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Neighborly harmony

Updated: 2013-10-23 07:11
( China Daily)

Premier Li Keqiang welcomed three heads of government on Tuesday in a rare diplomatic coincidence. That the distinguished guests are from three of our immediate neighbors - India, Mongolia and Russia - made the occasion even more special.

This is not just a hallmark of the diplomatic vibrancy of a new leadership. It also, and more importantly, highlights a strong aspiration for harmony in our neighborhood and a pragmatic approach to achieving it.

Neighborly harmony

Russian Prime Minister Dmitry Medvedev (4th R) talks with Chinese Premier Li Keqiang (4th L) during a meeting at the Great Hall of the People in Beijing October 22, 2013. [Photo/Agencies]

Indian Prime Minister Manmohan Singh, Mongolian Prime Minister Norov Altankhuyag and Russian Prime Minister Dmitry Medvedev have different topics on their agendas, but everything boils down to honoring vows of partnership.

Despite the differences in ideologies, national conditions, strategic concerns and sometimes suspicion, China has secured a strategic partnership with all the three significant neighbors.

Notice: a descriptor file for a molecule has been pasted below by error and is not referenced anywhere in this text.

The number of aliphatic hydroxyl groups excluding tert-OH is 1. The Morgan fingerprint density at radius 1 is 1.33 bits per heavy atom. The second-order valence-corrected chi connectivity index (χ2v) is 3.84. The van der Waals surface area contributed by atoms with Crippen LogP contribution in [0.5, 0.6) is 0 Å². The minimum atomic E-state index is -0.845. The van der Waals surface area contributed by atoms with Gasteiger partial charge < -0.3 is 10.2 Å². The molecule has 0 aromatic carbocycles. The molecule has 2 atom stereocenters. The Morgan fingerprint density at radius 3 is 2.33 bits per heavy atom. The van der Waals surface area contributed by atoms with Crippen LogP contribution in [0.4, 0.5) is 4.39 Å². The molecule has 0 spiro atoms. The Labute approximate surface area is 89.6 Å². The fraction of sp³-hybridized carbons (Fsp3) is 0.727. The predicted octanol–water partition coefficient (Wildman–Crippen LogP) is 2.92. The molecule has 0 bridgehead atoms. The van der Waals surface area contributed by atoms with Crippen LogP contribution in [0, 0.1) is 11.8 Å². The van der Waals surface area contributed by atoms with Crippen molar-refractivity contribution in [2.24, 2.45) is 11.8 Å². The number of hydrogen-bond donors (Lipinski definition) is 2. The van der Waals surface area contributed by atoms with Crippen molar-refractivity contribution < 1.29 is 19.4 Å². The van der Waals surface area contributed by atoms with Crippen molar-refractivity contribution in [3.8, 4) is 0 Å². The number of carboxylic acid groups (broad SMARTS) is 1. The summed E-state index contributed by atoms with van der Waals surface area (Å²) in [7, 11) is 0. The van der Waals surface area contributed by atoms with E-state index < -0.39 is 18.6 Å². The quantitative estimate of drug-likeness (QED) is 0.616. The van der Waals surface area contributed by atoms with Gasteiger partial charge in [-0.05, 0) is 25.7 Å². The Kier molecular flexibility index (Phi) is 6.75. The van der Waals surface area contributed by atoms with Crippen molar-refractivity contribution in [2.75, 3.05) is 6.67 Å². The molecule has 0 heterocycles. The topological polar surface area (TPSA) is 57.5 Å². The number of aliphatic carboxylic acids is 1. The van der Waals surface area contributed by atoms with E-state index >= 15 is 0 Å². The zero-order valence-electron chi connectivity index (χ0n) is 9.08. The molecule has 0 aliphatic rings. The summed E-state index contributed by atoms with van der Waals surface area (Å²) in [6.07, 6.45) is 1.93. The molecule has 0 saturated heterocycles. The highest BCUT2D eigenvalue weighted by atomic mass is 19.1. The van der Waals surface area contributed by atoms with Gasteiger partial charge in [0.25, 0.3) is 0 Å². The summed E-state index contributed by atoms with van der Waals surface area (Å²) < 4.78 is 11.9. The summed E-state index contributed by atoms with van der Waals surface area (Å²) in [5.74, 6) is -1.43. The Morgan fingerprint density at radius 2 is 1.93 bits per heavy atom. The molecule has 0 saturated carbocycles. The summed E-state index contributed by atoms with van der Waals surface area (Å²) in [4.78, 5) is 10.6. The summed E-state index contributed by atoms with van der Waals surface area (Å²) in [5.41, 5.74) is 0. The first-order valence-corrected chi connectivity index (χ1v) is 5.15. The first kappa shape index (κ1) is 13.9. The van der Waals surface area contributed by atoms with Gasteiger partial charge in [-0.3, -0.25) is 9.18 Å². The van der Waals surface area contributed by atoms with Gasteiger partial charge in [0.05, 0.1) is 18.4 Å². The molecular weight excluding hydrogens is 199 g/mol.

In truth, the exchanges of vows of partnership are overcoming obstacles in bilateral ties. Closer interactions, both at leader-to-leader and people-to-people levels, remain the most effective means of confidence building.

Medvedev's online chat with Chinese netizens on Tuesday and Singh's scheduled speech at the central Party school show signs of special intimacy to promote mutual understanding.

China and India may find some degree of competition inevitable given their similar industrial structures. But distractions such as sporadic shows of disagreements can never overshadow common public aspiration, strong political will and closer economic cooperation. And mutual trust is building up in the security area.

China and Russia have supported each other on the global stage on issues of common concern. Their promise of all-round partnership calls for more concerted follow-up efforts. Energy and technological cooperation and mutual investments, in particular, have huge potential to be tapped.

While the talk of partnership dwells overwhelmingly on showcasing the desire for further rapport, the visits of the three heads of government are practical ways to enrich and consolidate such commitments.

The visits are yielding a host of bilateral agreements. But the significance of these visits will extend far beyond, especially when there is further progress on the proposed Bangladesh-China-India-Myanmar Economic Corridor and the Silk Road Economic Belt.

(China Daily 10/23/2013 page8)